Strong and flexible muscles also are essential to good posture. Abdominal, hip and leg muscles that are weak and inflexible cannot support your back’s natural curves.

Your Joints

Hip, knee and ankle joints balance your back’s natural curves when you move, making it possible to maintain good posture in any position. The best way to check your posture is to receive a thorough postural evaluation from a physical therapist. Physical therapists have special skills to evaluate and treat postural problems. 

Only after a complete postural evaluation as provided by a physical therapist, can you identify your particular postural problems. At that time, you may be given specific exercises to correct them. Unfortunately, changes occur naturally in your body as you grow older. These changes can influence your posture and make it more difficult to maintain a good posture or correct a poor posture.

Changes in your posture

Some of those changes include …

  1. Muscles become less flexible.
  2. Compression and deterioration of the spine, commonly seen in individuals with osteoporosis, cause an increased flexed, or bent forward, posture.
  3. Lifestyles usually become more sedentary. Sitting for long periods of time shortens various muscles, which results in the body being pulled into poor postural positions, and stretches and weakens other muscles, which allows the body to slump. 
  4. Despite the changes that occur naturally with aging, good posture can be maintained and improved. In individuals with severe postural problems, the poor posture can be kept from progressively worsening.

Tips for Maintaining Good Posture Throughout Your Life:

  1. Keep your weight down; excess weight exerts a constant forward pull on the back muscles and stretches/weakens muscles in the abdomen.
  2. Avoid staying in one position for long periods of time; inactivity causes muscle tension and weakness.
  3. Sleep on a firm mattress. Avoid use of over-sized or several pillows.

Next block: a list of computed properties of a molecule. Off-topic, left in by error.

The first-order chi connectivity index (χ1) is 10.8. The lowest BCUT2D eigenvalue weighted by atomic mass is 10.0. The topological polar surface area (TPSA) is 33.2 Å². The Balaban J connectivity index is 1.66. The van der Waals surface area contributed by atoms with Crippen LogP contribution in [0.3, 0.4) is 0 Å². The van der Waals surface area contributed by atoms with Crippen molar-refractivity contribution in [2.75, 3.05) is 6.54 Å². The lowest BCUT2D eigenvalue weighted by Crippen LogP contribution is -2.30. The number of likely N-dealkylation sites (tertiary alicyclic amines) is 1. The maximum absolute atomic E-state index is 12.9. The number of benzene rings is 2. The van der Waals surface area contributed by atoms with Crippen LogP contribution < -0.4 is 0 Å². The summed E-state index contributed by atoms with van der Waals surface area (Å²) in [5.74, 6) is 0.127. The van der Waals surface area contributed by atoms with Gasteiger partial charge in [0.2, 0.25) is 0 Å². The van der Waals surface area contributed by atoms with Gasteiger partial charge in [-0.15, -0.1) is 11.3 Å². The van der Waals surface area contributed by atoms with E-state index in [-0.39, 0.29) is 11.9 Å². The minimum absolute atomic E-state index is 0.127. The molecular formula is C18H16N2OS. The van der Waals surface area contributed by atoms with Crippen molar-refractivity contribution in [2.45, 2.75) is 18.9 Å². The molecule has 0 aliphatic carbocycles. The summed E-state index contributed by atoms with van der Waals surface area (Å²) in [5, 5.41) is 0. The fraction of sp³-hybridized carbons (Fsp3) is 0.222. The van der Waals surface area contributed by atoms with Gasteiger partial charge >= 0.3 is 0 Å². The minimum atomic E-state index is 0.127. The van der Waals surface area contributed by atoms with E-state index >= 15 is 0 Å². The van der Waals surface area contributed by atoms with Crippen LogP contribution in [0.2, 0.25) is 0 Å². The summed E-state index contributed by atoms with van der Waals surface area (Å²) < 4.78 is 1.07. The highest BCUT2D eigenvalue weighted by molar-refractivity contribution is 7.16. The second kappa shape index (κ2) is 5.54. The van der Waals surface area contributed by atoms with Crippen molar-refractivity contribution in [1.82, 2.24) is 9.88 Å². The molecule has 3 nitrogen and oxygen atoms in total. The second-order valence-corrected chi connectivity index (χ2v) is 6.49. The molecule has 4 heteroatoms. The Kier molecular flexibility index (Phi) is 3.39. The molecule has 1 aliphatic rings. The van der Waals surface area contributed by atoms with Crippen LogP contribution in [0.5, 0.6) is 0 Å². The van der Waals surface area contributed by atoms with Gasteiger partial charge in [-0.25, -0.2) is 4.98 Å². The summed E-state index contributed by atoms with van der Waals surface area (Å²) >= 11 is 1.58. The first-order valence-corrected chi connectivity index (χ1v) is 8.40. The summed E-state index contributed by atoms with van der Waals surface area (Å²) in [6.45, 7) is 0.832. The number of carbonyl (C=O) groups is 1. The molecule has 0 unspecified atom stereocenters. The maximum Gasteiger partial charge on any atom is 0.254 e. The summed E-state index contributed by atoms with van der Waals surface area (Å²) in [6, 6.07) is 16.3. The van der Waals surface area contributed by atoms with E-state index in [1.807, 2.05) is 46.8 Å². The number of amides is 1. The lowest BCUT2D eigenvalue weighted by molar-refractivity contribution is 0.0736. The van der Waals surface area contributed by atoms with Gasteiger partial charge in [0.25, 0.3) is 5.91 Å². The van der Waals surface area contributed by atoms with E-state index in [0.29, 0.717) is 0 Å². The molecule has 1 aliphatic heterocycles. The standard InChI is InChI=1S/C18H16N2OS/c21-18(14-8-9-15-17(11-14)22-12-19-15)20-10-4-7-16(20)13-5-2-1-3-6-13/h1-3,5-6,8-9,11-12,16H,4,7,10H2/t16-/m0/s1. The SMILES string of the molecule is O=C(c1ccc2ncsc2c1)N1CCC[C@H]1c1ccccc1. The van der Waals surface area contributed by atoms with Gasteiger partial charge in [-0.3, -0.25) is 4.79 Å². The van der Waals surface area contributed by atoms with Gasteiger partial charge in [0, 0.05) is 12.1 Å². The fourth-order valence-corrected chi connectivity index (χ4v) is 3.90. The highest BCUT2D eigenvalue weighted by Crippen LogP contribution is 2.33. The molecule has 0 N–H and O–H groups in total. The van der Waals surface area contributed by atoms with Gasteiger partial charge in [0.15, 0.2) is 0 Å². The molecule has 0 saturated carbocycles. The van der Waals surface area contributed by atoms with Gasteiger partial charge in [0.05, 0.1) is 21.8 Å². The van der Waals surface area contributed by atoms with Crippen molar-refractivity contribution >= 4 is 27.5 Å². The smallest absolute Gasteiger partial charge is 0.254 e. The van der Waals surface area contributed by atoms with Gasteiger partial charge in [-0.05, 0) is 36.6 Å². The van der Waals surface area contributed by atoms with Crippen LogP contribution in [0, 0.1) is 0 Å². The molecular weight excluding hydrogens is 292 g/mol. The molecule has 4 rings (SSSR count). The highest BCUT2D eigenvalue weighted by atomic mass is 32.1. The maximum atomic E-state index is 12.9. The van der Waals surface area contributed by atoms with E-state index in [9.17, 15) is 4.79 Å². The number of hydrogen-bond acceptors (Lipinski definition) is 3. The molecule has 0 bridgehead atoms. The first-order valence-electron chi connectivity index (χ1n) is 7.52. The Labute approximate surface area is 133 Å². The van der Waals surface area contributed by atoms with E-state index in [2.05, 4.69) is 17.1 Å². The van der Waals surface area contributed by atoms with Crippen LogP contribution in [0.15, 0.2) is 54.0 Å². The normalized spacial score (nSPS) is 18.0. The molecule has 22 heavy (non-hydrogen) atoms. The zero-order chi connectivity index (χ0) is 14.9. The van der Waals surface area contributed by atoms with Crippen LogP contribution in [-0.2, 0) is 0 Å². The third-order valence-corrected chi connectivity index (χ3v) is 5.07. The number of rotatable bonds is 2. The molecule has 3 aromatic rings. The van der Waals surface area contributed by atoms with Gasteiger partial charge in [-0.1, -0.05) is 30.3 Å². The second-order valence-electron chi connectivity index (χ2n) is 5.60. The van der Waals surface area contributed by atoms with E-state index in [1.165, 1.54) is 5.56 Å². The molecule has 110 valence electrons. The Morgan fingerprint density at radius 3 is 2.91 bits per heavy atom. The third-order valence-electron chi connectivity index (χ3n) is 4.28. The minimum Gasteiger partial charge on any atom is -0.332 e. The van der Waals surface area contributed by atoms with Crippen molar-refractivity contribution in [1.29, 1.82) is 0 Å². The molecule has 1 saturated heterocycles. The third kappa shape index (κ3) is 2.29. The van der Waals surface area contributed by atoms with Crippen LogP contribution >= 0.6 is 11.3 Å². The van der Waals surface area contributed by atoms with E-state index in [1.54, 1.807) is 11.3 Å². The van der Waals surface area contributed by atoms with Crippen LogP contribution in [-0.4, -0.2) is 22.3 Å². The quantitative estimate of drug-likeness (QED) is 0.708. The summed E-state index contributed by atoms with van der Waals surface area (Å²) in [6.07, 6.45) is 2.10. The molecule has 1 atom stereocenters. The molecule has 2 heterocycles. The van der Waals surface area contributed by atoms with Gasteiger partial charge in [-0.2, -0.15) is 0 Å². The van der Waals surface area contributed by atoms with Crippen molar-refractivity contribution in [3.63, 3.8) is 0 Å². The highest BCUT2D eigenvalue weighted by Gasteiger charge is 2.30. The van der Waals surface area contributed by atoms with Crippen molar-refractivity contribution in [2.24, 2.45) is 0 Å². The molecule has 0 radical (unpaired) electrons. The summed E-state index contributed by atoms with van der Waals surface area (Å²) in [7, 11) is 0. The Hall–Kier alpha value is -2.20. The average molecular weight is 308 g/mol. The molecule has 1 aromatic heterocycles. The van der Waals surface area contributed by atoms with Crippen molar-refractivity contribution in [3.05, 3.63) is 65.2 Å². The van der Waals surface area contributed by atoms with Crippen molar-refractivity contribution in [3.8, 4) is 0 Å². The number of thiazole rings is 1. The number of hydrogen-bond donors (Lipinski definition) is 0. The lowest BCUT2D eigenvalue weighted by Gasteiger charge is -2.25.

4. Exercise regularly; exercise promotes strong and flexible muscles that keep you upright in a proper posture.
  5. Protect your back by using good body mechanics
  6. Wear comfortable and well-supported shoes. Avoid continuous use of high-heeled or platform shoes, which distort the normal shape of the foot and throw the back’s natural curves out of alignment.
  7. Walk with good posture; keep head erect with chin parallel to the ground, allow arms to swing naturally, and keep feet pointed in the direction you are going.

If you feel you need help with your posture, please give us a call!

Preventing Back Pain on the Job 

You can take steps to prevent back pain and injuries at work:

  • Include physical activity in your daily routine.
    Maintaining a healthy weight minimizes stress on your back.
  • Pay attention to posture.
    When standing, keep your weight balanced on your feet. Don’t slouch. When sitting, choose a chair that allows you to rest both feet flat on the floor while keeping your knees level with your hips.
  • Lift properly.
    Lift heavy objects with your knees and tighten your core muscles. Hold the object close to your body. Maintain the natural curve of your back. If an object is too heavy to lift safely, find someone to help you.
  • Modify repetitive tasks.
    Use lifting devices to help lift loads. Alternate physically demanding tasks with less demanding ones. Position your monitor, keyboard, mouse and chair properly if you work at a computer. Use a headset if you’re on the phone a lot. Avoid unnecessary bending, twisting and reaching.
  • Listen to your body.
    If you must sit for a prolonged period, change your position occasionally and stand up or stretch whenever you feel tired.

Have a Question?

The goal of pqcPT is to help our patients reach the maximum potential for their individual physical needs and abilities. If you have a question, let us know!